Hotel & Resort Spas… So much more than just an amenity
An “Amenity” can often be described as a “nicety”, a “comfort”, an “extra”; something to be enjoyed only on occasion, as a supplementary outside-of-the ordinary perk. Spas have commonly become lost under this definition; frequently forgotten, and often viewed and operated as nothing more than a mere after-thought. Under this guise, what often results is a disorganized product lacking structure and direction that very quickly becomes a massive drain on resources.
The global wellness industry has grown exponentially in the past decade. Wellness, now a $3.4 Trillion dollar global market*, details Spa as one of the fastest growing segments, with the industry alone representing a $94 billion dollar global market.
Despite the surge in the industry and a depth of new research in the field producing scientific evidence that statistically demonstrates the health benefits of many wellness services, it remains very difficult to erase this dated mentality that spa is nothing more than just an amenity.
It sounds quite simple, yet is most often much more difficult to demonstrate – the most effective way to shift this perception is to demonstrate the value of Spa as a business. When this is done, your operation will never be categorized and confused as an after-thought again.
Core Essentials - Development:
- Begin operating under the same fundamental principles to which you would operate and other business. More money must come in than goes out.
- “First, get the right people on the bus”**, as Jim Collins shared in his bestselling book “Good to Great”. It is critical that the person at the helm, making day-to-day operational decisions, is an exemplary leader and possesses a strong business acumen.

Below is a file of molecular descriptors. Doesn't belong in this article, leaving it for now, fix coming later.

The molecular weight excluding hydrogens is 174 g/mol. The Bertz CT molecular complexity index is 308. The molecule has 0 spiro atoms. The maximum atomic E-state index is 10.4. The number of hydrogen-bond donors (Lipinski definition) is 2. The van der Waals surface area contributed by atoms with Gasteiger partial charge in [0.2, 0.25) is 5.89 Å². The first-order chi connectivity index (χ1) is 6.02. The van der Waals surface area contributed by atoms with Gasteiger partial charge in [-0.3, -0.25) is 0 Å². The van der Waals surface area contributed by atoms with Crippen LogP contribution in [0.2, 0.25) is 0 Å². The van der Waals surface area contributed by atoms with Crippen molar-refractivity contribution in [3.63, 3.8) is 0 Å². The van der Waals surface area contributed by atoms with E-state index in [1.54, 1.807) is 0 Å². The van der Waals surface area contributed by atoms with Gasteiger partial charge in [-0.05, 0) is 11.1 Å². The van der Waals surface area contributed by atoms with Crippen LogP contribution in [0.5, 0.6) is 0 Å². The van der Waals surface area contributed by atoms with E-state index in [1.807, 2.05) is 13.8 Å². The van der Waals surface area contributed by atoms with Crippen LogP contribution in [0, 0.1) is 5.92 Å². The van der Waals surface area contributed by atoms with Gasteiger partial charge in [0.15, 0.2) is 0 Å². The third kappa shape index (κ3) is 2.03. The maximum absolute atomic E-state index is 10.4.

- It is all about the guest. Every day. All day. What does your end consumer want? What are they willing to pay for it? If you don’t know this answer, you best figure it out…yesterday!
- Be clear, with your team, and with your guests – just because you are in the business of helping others does not mean things are free.
- Demonstrate value. Deliver high quality services and innovative experiences at appropriate rates. Communicate the benefits. Understand your costs and what it takes for you to turn a fair profit. Price accordingly, and not a penny more.
- Identify your greatest areas of opportunity and greatest areas of loss. Develop your game plan around this.
- Pinpoint unnecessary spending. Keep your eyes open. There are always holes. Find them, plug them. Many small savings equal great opportunity.
- Surround yourself with people of character, that have a strong work ethic, and that choose solutions over problems. Every team member will become an ambassador of your business. Understand what motivates them and then build creative incentive programs and rewards around this.
- When you don’t know….speak up. Ask for help. Don’t keep the blinders on. One of the greatest signs of intelligence is awareness and acknowledgement of when you need to enlist support.
The last week of every month, Core Essence will share a development feature to dive further into the business of wellness. We will explore some of our current development projects underway, share our most sought-after spa and wellness resort destinations, expand on the innovation that is driving this industry forward, and offer guidance as to how you can better bring the world of wellness into your own life.
*Findings and Research credited to “Global Wellness Institute, Global Spa & Wellness Economy Monitor”, September 2014 and the Stanford Research Institute (SRI) International. www.globalwellnesssummit.com. **This is an excerpt from “Good to Great” that I would like to share with this post.
Disciplined people: “Who” before “what”
You are a bus driver. The bus, your company, is at a standstill, and it’s your job to get it going. You have to decide where you're going, how you're going to get there, and who's going with you.
Most people assume that great bus drivers (read: business leaders) immediately start the journey by announcing to the people on the bus where they're going—by setting a new direction or by articulating a fresh corporate vision.
In fact, leaders of companies that go from good to great start not with “where” but with “who.” They start by getting the right people on the bus, the wrong people off the bus, and the right people in the right seats. And they stick with that discipline—first the people, then the direction—no matter how dire the circumstances.